REDMOND, Wash. — Quantum computing may still be in its infancy — but the Microsoft Quantum Network is all grown up, fostered by in-house developers, research affiliates and future stars of the startup world.
The network made its official debut today here at Microsoft’s Redmond campus, during a Startup Summit that laid out the company’s vision for quantum computing and introduced network partners to Microsoft’s tools of the quantum trade.
Quantum computing stands in contrast to the classical computer technologies that have held sway for more than a half-century. Classical computing is based on the ones and zeroes of bit-based processing, while quantum computing takes advantage of the weird effects of quantum physics. Quantum bits, or qubits, needn’t represent a one or a zero, but can represent multiple states during computation.
The quantum approach should be able to solve computational problems that can’t easily be solved using classical computers, such as modeling molecular interactions or optimizing large-scale systems. That could open the way to world-changing applications, said Todd Holmdahl, corporate vice president of Microsoft’s Azure Hardware Systems Group.
“We’re looking at problems like climate change,” Holmdahl said. “We’re looking at solving big food production problems. We think we have opportunities to solve problems around materials science, personal health care, machine learning. All of these things are possible and obtainable with a quantum computer. We have been talking around here that we’re at the advent of the quantum economy.”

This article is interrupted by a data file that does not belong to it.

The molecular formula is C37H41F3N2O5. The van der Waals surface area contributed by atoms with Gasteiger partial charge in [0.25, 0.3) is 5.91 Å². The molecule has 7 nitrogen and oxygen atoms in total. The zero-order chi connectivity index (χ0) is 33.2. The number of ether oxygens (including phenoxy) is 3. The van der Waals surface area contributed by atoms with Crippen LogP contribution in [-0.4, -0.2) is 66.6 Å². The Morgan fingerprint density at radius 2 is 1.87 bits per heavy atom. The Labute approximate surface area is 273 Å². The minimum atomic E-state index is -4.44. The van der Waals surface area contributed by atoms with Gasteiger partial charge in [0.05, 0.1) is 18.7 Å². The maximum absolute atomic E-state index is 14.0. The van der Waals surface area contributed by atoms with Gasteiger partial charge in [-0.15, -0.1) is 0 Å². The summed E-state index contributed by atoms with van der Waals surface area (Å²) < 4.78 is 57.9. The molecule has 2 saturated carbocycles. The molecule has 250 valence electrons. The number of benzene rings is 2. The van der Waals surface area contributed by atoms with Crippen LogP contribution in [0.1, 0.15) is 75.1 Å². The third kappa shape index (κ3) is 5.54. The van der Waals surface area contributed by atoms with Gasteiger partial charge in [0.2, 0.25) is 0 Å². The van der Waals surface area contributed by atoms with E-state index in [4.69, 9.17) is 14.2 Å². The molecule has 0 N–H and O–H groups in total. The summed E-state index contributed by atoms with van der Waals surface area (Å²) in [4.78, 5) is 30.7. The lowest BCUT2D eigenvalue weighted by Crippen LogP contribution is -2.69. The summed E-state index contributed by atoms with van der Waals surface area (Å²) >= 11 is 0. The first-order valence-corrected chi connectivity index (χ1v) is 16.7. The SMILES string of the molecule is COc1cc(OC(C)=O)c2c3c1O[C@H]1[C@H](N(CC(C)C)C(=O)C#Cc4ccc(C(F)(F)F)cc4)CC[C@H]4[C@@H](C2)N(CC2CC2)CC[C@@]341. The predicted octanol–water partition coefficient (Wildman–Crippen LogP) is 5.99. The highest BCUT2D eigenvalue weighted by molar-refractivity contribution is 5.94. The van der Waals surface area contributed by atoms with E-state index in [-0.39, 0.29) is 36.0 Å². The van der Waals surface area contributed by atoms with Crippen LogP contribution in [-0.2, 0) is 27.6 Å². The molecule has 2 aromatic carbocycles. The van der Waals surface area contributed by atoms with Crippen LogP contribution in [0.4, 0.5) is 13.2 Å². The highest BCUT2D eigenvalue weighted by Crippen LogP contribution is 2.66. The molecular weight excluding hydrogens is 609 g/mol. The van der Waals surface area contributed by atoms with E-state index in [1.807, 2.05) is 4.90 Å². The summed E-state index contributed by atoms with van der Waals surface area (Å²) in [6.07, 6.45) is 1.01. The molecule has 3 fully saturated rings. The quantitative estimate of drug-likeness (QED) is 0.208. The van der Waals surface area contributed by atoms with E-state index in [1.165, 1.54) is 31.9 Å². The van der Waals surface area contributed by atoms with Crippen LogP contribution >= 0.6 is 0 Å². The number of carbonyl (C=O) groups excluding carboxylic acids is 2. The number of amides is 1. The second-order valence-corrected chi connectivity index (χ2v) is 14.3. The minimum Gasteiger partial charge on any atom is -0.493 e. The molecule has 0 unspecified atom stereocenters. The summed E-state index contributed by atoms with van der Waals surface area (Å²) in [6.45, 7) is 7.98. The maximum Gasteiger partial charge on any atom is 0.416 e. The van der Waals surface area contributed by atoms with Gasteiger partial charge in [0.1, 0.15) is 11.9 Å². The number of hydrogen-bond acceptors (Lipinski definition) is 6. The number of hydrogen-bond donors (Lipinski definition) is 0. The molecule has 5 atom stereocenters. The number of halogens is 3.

Representatives from 16 startups were invited to this week’s Startup Summit, which features talks from Holmdahl and other leaders of Microsoft’s quantum team as well as demos and workshops focusing on Microsoft’s programming tools. (The closest startup to Seattle is 1QBit, based in Vancouver, B.C.)
Over the past year and a half, Microsoft has released a new quantum-friendly programming language called Q# (“Q-sharp”) as part of its Quantum Development Kit, and has worked with researchers at Pacific Northwest National Laboratory and academic institutions around the world to lay the technical groundwork for the field.
A big part of that groundwork is the development of a universal quantum computer, based on a topological architecture that builds error-correcting mechanisms right into the cryogenically cooled, nanowire-based hardware. Cutting down on the error-producing noise in quantum systems will be key to producing a workable computer.
“We believe that our qubit equals about 1,000 of our competition’s qubits,” Holmdahl said.
There’s lots of competition in the quantum computing field nowadays: IBM, Google and Intel are all working on similar technologies for a universal quantum computer, while Canada’s D-Wave Systems is taking advantage of a more limited type of computing technology known as quantum annealing.
This week, D-Wave previewed its plans for a new type of computer topology that it said would reduce quantum noise and more than double the qubit count of its existing platform, from 2,000 linked qubits to 5,000.
But the power of quantum computing shouldn’t be measured merely by counting qubits. The efficiency of computation and the ability to reduce errors can make a big difference, said Microsoft principal researcher Matthias Troyer.